Last week, I spoke at The Conference in Malmö, Sweden, where I saw quite some interesting tech talks. The super-efficient Swedes have already uploaded them, so I present you some of my favorites:
Meghan O’Gieblyn – God in the machine [48:12]
Brett Scott – The war on cash [14:41]
Nicole He – Say my name, say my name [15:15]
Darius Kazemi – Social solutions to social networking [16:20]
Next week, I’m doing a talk in Paris. Knowing the French a bit, these videos will never be uploaded, so be there.
We deserve to have other technologies, something better than what we nowadays call Information and Communication Technologies. This book delves into the guiding principles of technological sovereignty and proposes new theoretical and practical descriptions of some initiatives developing free technologies. It deals with its psychological, social, political, ecological and economic costs while it relates experiences to create Technological Sovereignty.
The authors bring us closer to other ways of desiring, designing, producing and maintaining technologies. Experiences and initiatives to develop freedom, autonomy and social justice while creating autonomous mobile telephony systems, simultaneous translation networks, leaks platforms, security tools, sovereign algorithms, ethical servers and appropriate technologies among others.
From the introduction to Technological Sovereignty Vol.2,, which is available in English, French, and Spanish. The first volume is available in French and Spanish only.
“If the recent speculation about jobs and AI is even close to being correct, then fairly soon “luddite” will join far-right and Islamist on the list of government-defined extremisms”. Read more: Will 2018 be the year of the neo-luddite?March 5, 2018 by kris de decker Filed Under: TechnologyInvisible Algorithms, Invisible Politics
We have been enticed into a world in which computing has faded into the background of everyday life, effectively becoming invisible. At the same time, we have actively concealed the ways in which these networked systems of software, data, technologies, and infrastructures “have politics”. And, with promises that computers are impartial, we have removed them from the public eye, making them difficult to expose and critique.
Yet these systems can only be understood as the flawed extensions of human creation. They act on our biases by replicating them and distributing them into the background of everyday life, thereby reinforcing and even exacerbating existing structural inequalities… Rather than letting these systems fade into the background, a deeper engagement with the material realities of digital technologies is necessary.
Read more: Invisible algorithms, invisible politics, Laura Forland. Via SF Sutcliffe.
February 18, 2018 by kris de decker Filed Under: TechnologyLow tech? Wild tech!
The French scientific magazine Techniques et Culture has published an entire volume about alternative forms of technology: “Low-tech? Wild tech!“. The 300-page issue explores the differences and conflicts between high-tech and low-tech, with a focus on all the forms of technology which are in between these extremes.
The authors argue for a more sophisticated view of technological evolution, which is now usually seen as linear progress towards ever increasing complexity and perfection. The contributions show that reality is much more complicated, and much more interesting.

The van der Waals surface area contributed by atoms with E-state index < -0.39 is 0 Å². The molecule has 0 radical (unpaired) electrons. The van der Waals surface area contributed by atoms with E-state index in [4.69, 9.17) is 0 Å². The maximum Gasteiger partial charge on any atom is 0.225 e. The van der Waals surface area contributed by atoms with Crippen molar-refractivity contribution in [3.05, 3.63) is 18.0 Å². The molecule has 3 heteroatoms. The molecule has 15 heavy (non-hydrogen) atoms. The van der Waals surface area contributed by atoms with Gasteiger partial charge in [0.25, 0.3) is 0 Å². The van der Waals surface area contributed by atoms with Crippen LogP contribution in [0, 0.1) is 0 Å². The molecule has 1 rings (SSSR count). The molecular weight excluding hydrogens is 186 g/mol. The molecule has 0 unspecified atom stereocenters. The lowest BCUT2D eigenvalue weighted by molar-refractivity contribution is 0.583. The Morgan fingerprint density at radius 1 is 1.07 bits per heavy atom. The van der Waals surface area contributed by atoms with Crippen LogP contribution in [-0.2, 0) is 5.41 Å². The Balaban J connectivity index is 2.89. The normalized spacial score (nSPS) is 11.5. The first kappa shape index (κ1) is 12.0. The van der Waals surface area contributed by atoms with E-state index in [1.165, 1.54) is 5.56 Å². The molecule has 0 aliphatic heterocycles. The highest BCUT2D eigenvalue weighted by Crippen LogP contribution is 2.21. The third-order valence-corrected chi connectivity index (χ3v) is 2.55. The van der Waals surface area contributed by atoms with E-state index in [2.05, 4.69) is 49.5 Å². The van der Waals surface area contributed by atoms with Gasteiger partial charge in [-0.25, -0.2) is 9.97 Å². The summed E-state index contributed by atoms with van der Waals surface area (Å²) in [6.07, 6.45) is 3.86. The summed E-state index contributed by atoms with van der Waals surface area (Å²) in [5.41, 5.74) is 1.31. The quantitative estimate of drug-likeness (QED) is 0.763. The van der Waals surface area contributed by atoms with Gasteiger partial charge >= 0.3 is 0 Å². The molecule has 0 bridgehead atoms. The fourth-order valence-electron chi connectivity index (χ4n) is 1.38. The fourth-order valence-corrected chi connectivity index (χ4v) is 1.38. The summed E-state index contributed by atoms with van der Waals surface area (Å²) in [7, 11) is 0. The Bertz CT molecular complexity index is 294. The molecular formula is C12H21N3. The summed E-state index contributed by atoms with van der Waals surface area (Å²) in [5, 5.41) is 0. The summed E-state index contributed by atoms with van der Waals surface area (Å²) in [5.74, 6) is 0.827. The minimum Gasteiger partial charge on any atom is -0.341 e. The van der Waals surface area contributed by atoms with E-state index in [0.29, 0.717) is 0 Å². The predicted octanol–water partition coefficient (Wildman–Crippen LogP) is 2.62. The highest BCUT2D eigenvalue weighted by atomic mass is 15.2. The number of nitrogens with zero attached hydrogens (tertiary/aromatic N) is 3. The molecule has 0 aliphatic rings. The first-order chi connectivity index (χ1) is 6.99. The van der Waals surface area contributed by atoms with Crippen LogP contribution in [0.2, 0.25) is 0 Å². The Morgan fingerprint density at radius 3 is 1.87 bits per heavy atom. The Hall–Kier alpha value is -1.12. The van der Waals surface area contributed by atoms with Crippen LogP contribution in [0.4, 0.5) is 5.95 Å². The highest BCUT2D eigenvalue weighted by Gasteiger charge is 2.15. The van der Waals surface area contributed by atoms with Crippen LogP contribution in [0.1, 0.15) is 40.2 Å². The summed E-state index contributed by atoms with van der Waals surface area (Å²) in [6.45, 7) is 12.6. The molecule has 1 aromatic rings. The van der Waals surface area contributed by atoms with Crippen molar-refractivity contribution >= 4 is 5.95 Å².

The issue is the fruit of a three-day discussion in Paris in 2012, in which I participated. The volume features a translated article from Low-tech Magazine: “How to build a low-tech Internet?”. “Low tech? Wild tech!” will be presented and discussed in Paris on December 9, 2017.
Rethink, Retool, Reboot: Technology Justice
Practical Action, the international NGO that uses technology to challenge poverty in “developing” countries, has published a new book that is freely accessible online. Rethink, Retool, Reboot: Technology as if People and Planet Mattered is written by Simon Trace.
A fifth of the world’s population lacks access to technologies fundamental to a basic standard of living, while unfettered use of technology by those who have it brings its own problems. Inspired by EF Schumacher’s 1973 book Small is Beautiful, Trace argues that ending poverty and achieving environmental sustainability cannot be realized without radical changes to the way technology is developed, accessed, and used:
“Humanity has lost control of technology, or rather relinquished it to the vagaries of the market, assuming its ‘invisible hand’ will ensure the most efficient development and dissemination of technology that best meets people’s needs – an assumption that is wrong.”
The book is divided into three sections. Part 1 starts by looking at notions of technological progress and the relationship between technology and human development, demonstrating the need to ‘rethink’ how we use and provide access to technology. Part 2 goes on to explore the idea that we need to ‘retool’ — to re-examine our innovation processes — in order to focus on driving technology development towards, rather than away from, the twin problems of poverty and environmental sustainability. The book closes with a third section that sets out a series of radical changes required to ‘reboot’ our relationship with technology.
August 2, 2016 by kris de decker Filed Under: Technology